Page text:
.setter(User::setMiddleName, names().first())
                       .setter(User::setId, uuids())
                       .setter(User::setBirthDate, localDates().toUtilDate())
                       .map(user -> {
                           user.setEmail(emailComposer.apply(user.getFirstName(), user.getLastName()));
                           return user;
                       });

As you can see this strategy doesn’t involve any “magic”. The filler() method expects a Supplier<User> (we are going to use the No Args constructor of the POJO), then we need to reference each setter and the associated generator (MockUnit<T>).

The userGenerator can then be used to create User objects:

/** Creates a single user */
User someUser = userGenerator.get();

/** Creates a List of 10 user */
List<User> users = userGenerator.list(10).get();

/** Prints 10 users on the console (System.out) */
userGenerator
  .mapToString() // Calls the (toString() method on each User - needs to be implemented)
  .accumulate(10, "\n")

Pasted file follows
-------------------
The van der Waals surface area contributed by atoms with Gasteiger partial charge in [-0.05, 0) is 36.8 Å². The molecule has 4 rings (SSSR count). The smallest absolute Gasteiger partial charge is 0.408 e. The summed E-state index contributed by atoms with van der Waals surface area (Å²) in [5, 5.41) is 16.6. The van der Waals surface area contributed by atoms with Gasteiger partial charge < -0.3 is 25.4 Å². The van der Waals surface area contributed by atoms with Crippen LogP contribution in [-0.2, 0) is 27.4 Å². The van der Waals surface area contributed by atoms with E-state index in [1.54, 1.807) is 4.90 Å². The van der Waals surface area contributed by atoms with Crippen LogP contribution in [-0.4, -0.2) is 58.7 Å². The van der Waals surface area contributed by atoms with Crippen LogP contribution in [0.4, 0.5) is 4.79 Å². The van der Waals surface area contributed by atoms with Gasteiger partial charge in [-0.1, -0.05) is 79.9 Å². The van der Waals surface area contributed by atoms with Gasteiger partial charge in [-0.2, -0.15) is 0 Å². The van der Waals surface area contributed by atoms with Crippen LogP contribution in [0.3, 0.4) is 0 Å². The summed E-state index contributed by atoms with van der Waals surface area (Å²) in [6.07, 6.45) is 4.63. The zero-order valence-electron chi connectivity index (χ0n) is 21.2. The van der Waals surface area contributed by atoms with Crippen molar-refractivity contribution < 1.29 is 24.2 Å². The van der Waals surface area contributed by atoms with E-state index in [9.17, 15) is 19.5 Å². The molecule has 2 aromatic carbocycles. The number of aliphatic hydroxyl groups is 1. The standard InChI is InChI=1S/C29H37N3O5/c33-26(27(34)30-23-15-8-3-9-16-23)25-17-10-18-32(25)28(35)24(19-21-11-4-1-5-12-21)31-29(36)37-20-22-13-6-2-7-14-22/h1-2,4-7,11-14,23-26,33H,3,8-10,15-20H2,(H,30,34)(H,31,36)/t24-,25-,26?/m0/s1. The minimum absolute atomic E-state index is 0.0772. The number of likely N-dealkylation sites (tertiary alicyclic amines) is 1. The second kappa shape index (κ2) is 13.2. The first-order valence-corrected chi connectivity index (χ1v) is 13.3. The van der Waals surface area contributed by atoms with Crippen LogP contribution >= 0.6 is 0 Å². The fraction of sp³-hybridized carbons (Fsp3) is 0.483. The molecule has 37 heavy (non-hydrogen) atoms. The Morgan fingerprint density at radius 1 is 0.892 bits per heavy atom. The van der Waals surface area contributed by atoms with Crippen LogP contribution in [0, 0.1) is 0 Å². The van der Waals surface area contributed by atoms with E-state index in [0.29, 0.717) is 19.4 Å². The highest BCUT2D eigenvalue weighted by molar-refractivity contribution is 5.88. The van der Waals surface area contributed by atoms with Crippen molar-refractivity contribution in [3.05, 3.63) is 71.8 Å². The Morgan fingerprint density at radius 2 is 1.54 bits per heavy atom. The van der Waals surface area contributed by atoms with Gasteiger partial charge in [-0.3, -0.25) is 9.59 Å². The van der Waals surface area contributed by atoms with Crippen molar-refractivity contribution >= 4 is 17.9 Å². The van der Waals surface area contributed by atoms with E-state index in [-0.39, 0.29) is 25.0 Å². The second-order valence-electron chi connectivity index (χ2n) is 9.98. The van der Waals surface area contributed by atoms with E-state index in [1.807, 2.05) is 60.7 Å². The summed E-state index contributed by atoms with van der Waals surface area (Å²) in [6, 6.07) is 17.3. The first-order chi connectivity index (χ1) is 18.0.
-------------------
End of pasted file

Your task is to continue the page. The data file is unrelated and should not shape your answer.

.consume(System.out::println);

// Output
/**
User{id='936946ef-0407-441c-bd13-56998e934781', firstName='Luana', lastName='Bontempo', middleName='Lincoln', birthDate=Sun Mar 18 00:00:00 EET 1979, email='luana.bontempo48@company.com'}
User{id='c84930a6-a9cf-45da-982c-a76e6f23928d', firstName='Paulina', lastName='Rina', middleName='Norbert', birthDate=Wed Jan 10 00:00:00 EET 1973, email='paulina.rina48@company.com'}
User{id='e9d19b1b-4e3b-4c34-a54f-c8bd880d0e0b', firstName='Rosie', lastName='Staack', middleName='Gilbert', birthDate=Wed Dec 25 00:00:00 EET 1985, email='rosie.staack25@company.com'}
User{id='b0824444-86c6-4984-a820-0adca34ea829', firstName='Eryn', lastName='Burchfiel', middleName='Lanny', birthDate=Thu Sep 21 00:00:00 EET 1972, email='eryn.burchfiel62@company.com'}
User{id='c34631f1-1ea7-4a74-a8ac-276fa5787ba3', firstName='Louise', lastName='Kallus', middleName='Nathan', birthDate=Wed May 31 00:00:00 EEST 1989, email='louise.kallus41@company.com'}
User{id='d3791c93-fe6e-4d12-8109-5b4aece9c25a', firstName='Tressie', lastName='Andrson', middleName='Leroy', birthDate=Wed Nov 09 00:00:00 EET 2016, email='tressie.andrson31@company.com'}